Right ventricular (RV) dysfunction is associated with numerous smoking-related illnesses, including chronic obstructive pulmonary disease (COPD), in which it is present even in the absence of pulmonary hypertension. It is unknown whether exposure to cigarette smoke (CS) has direct effects on RV function and cardiac fibroblast (CF) proliferation or collagen synthesis. In this study, we evaluated cardiac function and fibrosis in mice exposed to CS and determined mechanisms of smoke-induced changes in CF signaling and fibrosis. AKR mice were exposed to CS for 6 wk followed by echocardiography and evaluation of cardiac hypertrophy, collagen content, and pulmonary muscularization. Proliferation and collagen content were evaluated in primary isolated rat CFs exposed to CS extract (CSE) or nicotine. Markers of cell proliferation, fibrosis, and proliferative signaling were determined by immunoblot or Sircol collagen assay. Mice exposed to CS had significantly decreased RV function, as determined by tricuspid annular plane systolic excursion. There were no changes in left ventricular parameters. RV collagen content was significantly elevated, but there was no change in RV hypertrophy or pulmonary vascular muscularization. CSE directly increased CF proliferation and collagen content in CF. Nicotine alone reproduced these effects. CSE and nicotine-induced fibroblast proliferation and collagen content were mediated through α7 nicotinic acetylcholine receptors and were dependent on PKC-α, PKC-δ, and reduced p38-MAPK phosphorylation. CS and nicotine have direct effects on CFs to induce proliferation and fibrosis, which may negatively affect right heart function.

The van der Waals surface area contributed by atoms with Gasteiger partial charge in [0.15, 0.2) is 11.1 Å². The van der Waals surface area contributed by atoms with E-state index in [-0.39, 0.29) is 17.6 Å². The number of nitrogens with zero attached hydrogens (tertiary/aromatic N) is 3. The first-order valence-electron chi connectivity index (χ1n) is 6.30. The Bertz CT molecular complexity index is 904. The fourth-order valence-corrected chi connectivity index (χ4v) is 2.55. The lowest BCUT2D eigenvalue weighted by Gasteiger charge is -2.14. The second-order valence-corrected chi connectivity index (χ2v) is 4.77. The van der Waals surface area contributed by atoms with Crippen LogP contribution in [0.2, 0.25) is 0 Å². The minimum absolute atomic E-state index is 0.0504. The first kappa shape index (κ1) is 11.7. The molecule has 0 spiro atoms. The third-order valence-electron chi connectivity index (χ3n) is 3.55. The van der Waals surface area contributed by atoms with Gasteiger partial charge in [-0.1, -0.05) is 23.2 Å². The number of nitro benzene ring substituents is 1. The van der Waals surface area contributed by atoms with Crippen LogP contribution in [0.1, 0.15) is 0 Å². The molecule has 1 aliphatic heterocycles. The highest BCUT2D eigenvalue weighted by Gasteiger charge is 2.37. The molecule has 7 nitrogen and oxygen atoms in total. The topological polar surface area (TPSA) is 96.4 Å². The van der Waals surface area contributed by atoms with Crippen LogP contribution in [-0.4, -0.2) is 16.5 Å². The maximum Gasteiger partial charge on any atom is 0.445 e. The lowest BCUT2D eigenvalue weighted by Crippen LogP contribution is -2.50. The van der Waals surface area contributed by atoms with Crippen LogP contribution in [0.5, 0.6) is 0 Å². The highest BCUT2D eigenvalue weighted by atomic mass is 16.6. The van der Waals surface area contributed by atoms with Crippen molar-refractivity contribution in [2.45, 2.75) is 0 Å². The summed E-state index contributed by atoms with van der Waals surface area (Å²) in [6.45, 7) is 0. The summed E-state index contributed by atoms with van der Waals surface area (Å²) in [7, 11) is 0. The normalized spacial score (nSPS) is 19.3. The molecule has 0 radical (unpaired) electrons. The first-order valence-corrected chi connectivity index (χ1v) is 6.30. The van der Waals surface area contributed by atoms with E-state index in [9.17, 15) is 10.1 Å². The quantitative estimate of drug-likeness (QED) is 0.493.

- chronic obstructive pulmonary disease
- nicotinic acetylcholine receptor
- right ventricle
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